Post-COVID China: recovery and the demand gap

For China to really get production going and help drive the global recovery, the rest of the world will need to come to the party, according to Raymond Yeung, ANZ Greater China Chief Economist. Partying though appears not be imminent: as the global economy continues to pick up the pieces of the COVID-19 crisis, demand remains weak.

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Speaking on an ANZ customer call with ANZ Chief Economist Richard Yetsenga, Yeung said the lack of demand would result in slower output for at least the next few months, shaping China’s short-term economic outlook.

" Everybody is trying to bring production back online, but yet demand is still quite weak. So this gap in China is actually being replicated elsewhere.” – Richard Yetsenga

“There has been some pent up demand [from] February and… that's resulted in an increase in industrial production,” he said. “And actually, there was a positive surprise in the monthly data in April.”

“But the lack of demand, because of the global pandemic, will continue to result in slower production over the next one or two months, until other countries, for example, the US or Europe, get back to normal, or open their economies.”

You can hear an edited version of the call below. (Note the call was in late May, during China’s National People’s Congress.)

Yetsenga said a key driver of the recovery around the world, and the pace at which this would occur, would be production.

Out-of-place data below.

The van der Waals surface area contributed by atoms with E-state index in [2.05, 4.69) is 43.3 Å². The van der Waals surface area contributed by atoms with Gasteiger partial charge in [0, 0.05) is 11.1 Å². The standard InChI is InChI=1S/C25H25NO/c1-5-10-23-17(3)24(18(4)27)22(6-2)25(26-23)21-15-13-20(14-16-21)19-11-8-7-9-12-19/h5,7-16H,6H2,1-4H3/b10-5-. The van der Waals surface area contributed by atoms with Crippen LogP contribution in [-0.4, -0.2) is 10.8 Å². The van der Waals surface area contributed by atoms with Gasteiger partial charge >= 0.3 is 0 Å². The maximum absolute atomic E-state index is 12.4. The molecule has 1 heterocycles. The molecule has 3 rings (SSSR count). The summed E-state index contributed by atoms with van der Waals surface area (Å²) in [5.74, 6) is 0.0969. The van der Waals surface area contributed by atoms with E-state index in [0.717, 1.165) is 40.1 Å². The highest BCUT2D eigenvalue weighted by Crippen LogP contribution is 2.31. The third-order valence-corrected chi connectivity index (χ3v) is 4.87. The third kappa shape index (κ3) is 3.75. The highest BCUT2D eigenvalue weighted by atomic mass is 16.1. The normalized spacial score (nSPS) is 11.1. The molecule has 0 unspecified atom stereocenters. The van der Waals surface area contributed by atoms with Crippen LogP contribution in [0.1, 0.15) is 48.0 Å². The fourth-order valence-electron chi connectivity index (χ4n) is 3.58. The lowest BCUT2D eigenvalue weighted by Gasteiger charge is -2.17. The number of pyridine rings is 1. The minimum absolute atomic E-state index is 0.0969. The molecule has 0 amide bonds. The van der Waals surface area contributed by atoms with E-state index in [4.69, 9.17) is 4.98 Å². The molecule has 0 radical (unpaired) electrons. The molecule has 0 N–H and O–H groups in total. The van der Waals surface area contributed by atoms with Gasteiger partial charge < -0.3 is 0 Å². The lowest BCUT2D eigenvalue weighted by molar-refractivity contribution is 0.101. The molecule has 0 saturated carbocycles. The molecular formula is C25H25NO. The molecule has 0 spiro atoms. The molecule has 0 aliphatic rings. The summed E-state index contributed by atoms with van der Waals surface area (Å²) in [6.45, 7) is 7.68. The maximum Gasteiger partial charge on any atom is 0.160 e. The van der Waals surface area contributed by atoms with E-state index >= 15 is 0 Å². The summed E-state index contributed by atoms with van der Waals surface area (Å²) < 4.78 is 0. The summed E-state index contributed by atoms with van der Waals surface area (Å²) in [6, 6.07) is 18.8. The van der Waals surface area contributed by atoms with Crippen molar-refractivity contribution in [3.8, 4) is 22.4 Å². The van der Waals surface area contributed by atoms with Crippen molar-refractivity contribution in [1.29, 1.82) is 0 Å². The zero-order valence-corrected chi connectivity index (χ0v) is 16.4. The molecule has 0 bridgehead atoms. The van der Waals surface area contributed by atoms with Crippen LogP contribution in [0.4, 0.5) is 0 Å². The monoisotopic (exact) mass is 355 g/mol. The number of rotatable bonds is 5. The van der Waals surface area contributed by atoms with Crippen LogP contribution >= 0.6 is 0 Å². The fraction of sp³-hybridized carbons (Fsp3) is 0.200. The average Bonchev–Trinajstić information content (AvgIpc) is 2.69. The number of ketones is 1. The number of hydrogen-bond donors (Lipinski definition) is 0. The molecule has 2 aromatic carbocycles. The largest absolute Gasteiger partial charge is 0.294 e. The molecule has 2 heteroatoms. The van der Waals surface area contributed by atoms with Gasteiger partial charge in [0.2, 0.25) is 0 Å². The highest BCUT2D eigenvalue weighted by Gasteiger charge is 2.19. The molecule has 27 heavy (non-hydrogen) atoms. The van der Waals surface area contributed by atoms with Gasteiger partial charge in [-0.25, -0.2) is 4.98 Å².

“Of course, everybody is trying to bring production back online but demand is still quite weak,” he said. “So this gap in China is actually being replicated elsewhere. I think it is one of the factors that will slow the recovery out of this crisis.”

Yeung said China is aware of the production issue and more focussed on the longer term.

“Policymakers already know they cannot count on exports,” he said. “They know the biggest growth driver should be coming from [inside China]. This is what the government will count on - more emerging-industry domestic activities will drive the economy.”

Yeung said a key element of China’s economic policy is aimed at improving wellbeing.

“Over the next, not only five years, 10 years, and even 20 years down the road, the emphasis is on quality and efficiency,” he said.

In a wide-ranging discussion, the two experts also spoke about China’s economic targets, plans for the Renminbi and the National People’s Congress. Listen to a podcast above to find out more.

Shane White is Institutional Content Manager at ANZ

This article was originally published on ANZ’s Institutional website

The views and opinions expressed in this communication are those of the author and may not necessarily state or reflect those of ANZ.

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